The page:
Stage IV Ovarian Cancer Took This Philly-Area Photographer’s Hair. But It Couldn’t Crush Her Spirit.
Tara Lessard has worked with Cancer Treatment Centers of America Philadelphia to feel like herself again.
Tara Lessard’s hair was long and black before the cancer took it.
Or rather, before the chemotherapy that was treating the Bucks County resident’s fourth-stage ovarian cancer, took it. Clumps began falling out shortly after she started the intense drug regimen. As the medication did its job, attacking the rapidly dividing cells that are the hallmark of cancer, Lessard’s other quickly growing cells — specifically in her hair and nails — got stuck in the cancer-killing fray.
On the one hand, it wasn’t like Lessard’s hair exclusively defined her. Her identity is built from other blocks, too. She’s a queer femme. A photographer, who has always felt safer behind the camera than in front of it. The person in her family who always looked at the world with a positive attitude, sifting through the rubble of everyday life to grab onto the shimmering nuggets that made life worth enduring. “I was grateful that, in my family, it was me,” she says about being diagnosed with cancer. “I knew whatever journey was going to happen, I’d be OK, and I’d have support.”
When Lessard was younger, though, her subconscious thought the opposite would happen. She’d had nightmares about losing her hair, during which her friends deserted her when her locks disappeared. When she was 28, she started dying it, experimenting until she loved and enjoyed her dark mane.
Lessard is 46 now. She rocks a spiky, steel gray ‘do and red lipstick that perfectly matches the shade of the flowered dress she’s wearing the day she visits Cancer Treatment Centers of America Philadelphia’s Lily Bella Salon. That week would mark her 39th chemo session. Although she was declared cancer-free in April of 2016, eight months after her initial diagnosis, she’s now been through spleen cancer and is currently in treatment for lymph and pelvic cancer. “For Tara and for most women with ovarian cancer, they unfortunately recur,” says Justin Chura, Lessard’s oncologist and the chief of surgery at CTCA Philadelphia, “[either] in a new spot or in the same location.”
Miraculously, Lessard has remained upbeat. She credits Lily Bella Salon, which provides everything from wig consultations and eyebrow restoration to massages and manicures, at least partially for that. “Receiving chemotherapy every other week, it feels like it addresses the cancer,” Lessard says. “But this is the stuff that puts me back together as a human being.”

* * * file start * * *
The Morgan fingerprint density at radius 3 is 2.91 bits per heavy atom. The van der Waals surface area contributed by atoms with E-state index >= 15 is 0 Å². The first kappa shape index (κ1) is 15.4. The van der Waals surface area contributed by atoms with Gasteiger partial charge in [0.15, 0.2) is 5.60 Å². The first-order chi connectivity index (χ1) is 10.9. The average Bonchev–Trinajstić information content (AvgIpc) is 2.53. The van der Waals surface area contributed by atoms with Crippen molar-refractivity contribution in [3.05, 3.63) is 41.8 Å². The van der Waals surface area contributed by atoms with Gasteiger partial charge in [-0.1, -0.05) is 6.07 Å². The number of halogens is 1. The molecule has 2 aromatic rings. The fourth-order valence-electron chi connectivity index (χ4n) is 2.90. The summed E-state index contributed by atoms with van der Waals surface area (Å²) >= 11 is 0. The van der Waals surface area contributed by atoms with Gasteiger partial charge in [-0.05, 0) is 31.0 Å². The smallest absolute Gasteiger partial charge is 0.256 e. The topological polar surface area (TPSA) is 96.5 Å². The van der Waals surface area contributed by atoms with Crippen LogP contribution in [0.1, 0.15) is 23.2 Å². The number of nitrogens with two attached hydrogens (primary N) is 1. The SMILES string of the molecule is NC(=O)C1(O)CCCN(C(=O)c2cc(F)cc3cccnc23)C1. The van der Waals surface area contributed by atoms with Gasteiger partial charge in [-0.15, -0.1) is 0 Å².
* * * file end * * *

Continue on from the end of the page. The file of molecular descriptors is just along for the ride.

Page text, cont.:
Last month, for instance, she worked with Danielle Johnson, a certified trichologist (someone who studies the hair and scalp), to get a fitting done for a wig that looks shockingly similar to her pre-cancer hair. Wigs aren’t foreign to Lessard — she’d played around with them even before her cancer diagnosis — but finding one that fits correctly and makes her feel like herself is a whole different process now that she has cancer.
Johnson explains that patients often buy wigs before they lose their hair, and the hairpieces end up being too big once they’re ready to wear them. Or it turns out their heads are flatter than standard wigs account for. Or people are set on human-hair wigs (which, most of the time, incorporate synthetic or animal hair anyway) that tend to be hot, heavy, and prone to frizz when it’s humid out. Or they can’t even wear their wigs because their heads are tender and inflamed after treatment. (Some people don’t lose their hair during cancer treatment at all. Chura says some drugs or dosages cause more hair loss than others.)
That’s why Johnson, who has traveled the world working with celebrities such as Patti LaBelle, takes such care in getting to know her clients’ specific needs. She asks them to show her pictures of how they used to look, so she can find wigs that are as close to their previous style as possible. Sometimes she cuts and shapes the pieces herself. “If it don’t make you feel like you,” she says, “you don’t want it.”
Johnson clearly got it right with Lessard. As she tugs the wavy black wig over Lessard’s head, making small adjustments, a grin pops onto Lessard’s face. At the same time, her eyes start to fill with tears. “I’m the kind of person who, when I’m in a room full of people, I stand out,” she says. “I kind of get that. It’s really beautiful to be able to blend and make me feel like my old self and not be standing out because I have cancer necessarily.”
Lessard doesn’t walk away with the wig that day. CTCA requires patients to pay for the hairpiece — which can range from $100 to $5,000 depending on the style, distributor, and brand — out of pocket and then submit a claim to the insurance company. But it’s on her wish list. And Chura says Lessard is one of the most vocal patients when it comes to advocating for what she needs or wants to make her feel better. She’ll get her wig. “It makes my job easier,” he says. “It’s about understanding that this is not ovarian cancer we’re treating. This is Tara, who happens to have ovarian cancer.”